Clinical Chemistry Rotation

Clinical laboratories provide about 70-80% of the necessary information needed by physicians to make appropriate medical decisions, establish a diagnosis and properly monitor patients.

The UNMC Clinical Chemistry Laboratories utilize modern analytical testing platforms, providing a complex and highly robust testing menu, encompassing a variety of tests, from the most common (e.g. metabolic panel, electrolytes, etc.) to sophisticated chromatography, mass spectrometry and electrophoresis evaluations.

The clinical chemistry and toxicology residency rotation is comprised of 12 weeks of clinical chemistry education spread over the first three years of residency. It is designed to offer a relevant education with the most up-to-date concepts of clinical chemistry along with vigorous exposure to clinical chemistry laboratory practices. The UNMC high standards clinical chemistry curriculum ensures that residents will attain all the knowledge and skills necessary to successfully pass the CP board exam, as well as become a proficient clinical pathologist and clinical laboratory expert.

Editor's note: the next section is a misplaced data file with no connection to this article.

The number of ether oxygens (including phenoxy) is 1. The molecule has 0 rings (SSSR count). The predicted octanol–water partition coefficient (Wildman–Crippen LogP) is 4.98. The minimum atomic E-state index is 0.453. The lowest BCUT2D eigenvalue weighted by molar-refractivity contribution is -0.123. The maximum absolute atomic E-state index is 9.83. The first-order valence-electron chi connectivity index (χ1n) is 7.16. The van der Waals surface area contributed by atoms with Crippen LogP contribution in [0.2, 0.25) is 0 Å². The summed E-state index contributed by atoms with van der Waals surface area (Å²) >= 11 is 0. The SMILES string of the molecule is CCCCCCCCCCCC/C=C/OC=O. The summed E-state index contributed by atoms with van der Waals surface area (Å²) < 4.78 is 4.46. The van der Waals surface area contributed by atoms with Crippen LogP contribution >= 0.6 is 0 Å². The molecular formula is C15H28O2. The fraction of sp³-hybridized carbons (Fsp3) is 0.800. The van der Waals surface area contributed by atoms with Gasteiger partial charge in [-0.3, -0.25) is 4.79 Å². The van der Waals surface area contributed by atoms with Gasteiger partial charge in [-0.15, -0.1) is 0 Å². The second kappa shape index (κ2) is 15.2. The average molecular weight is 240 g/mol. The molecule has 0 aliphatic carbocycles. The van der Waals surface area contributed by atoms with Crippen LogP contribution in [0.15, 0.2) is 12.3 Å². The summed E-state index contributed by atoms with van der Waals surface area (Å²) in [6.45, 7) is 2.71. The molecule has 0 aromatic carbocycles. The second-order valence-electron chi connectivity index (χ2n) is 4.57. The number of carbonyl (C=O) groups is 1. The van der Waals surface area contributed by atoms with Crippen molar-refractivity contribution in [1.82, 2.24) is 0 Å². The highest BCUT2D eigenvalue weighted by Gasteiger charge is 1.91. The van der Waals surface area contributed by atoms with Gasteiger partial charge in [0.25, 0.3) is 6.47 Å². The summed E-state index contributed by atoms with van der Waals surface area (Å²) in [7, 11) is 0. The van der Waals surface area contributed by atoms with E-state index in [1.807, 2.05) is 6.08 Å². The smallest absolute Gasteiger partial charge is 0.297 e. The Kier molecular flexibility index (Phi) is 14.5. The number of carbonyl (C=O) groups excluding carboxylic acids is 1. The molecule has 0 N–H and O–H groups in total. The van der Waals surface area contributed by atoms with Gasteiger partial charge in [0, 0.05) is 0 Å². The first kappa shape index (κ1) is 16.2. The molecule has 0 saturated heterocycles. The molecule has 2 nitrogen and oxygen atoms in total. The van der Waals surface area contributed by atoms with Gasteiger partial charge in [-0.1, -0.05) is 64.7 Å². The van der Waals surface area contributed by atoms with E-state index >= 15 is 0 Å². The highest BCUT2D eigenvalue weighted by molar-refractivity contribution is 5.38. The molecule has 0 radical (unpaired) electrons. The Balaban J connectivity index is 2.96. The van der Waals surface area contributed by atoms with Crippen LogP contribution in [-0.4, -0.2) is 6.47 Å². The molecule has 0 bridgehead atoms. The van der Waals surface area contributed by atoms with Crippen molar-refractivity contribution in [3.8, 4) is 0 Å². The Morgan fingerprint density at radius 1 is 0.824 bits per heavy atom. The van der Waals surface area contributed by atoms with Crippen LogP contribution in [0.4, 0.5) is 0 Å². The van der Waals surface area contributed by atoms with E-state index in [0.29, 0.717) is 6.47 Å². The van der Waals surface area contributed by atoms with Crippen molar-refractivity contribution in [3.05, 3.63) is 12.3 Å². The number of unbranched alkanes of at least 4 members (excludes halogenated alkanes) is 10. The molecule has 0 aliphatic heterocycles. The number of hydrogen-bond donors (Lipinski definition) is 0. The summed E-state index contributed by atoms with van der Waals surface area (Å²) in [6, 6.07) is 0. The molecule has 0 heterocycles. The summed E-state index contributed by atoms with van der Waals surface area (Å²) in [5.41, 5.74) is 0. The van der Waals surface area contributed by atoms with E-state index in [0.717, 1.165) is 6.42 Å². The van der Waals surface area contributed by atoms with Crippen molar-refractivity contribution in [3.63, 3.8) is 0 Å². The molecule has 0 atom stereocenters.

In addition, the residents are exposed to toxicology laboratory testing practices in our new and modern toxicology laboratory. In the current environment of opioid and illicit drug crisis, the residents have the opportunity to gain firsthand exposure to drugs testing, get involved in toxicology result reviews and learn about the regulation of toxicology testing, etc.

Furthermore, an elective rotation focused on toxicology testing and interpretation of toxicology reports offers, to those interested residents, the opportunity to develop further expertise in toxicology, including court testimony expertise (toxicology expert testimony).

A Resident's day-to-day on the Clinical Chemistry Rotation

Our Clinical Chemistry rotation involves both practical and theoretical assignments to ensure that we acquire a strong foundation of knowledge and skills. On a typical day, we rotate through various benches in the Chemistry lab in the morning. In the afternoon, we review the SPEP, UPEP, IFE and MS screening gel lab results daily and preview weekly the results of hemoglobin analysis (HPLC and IEF gel), followed by a sign out with an attending.  We also have dedicated weekly module based reading assignments for active discussions with the faculty. Residents also attend the LOT meetings, bimonthly Chemistry lab meetings and present an interesting case during the lab medicine presentation.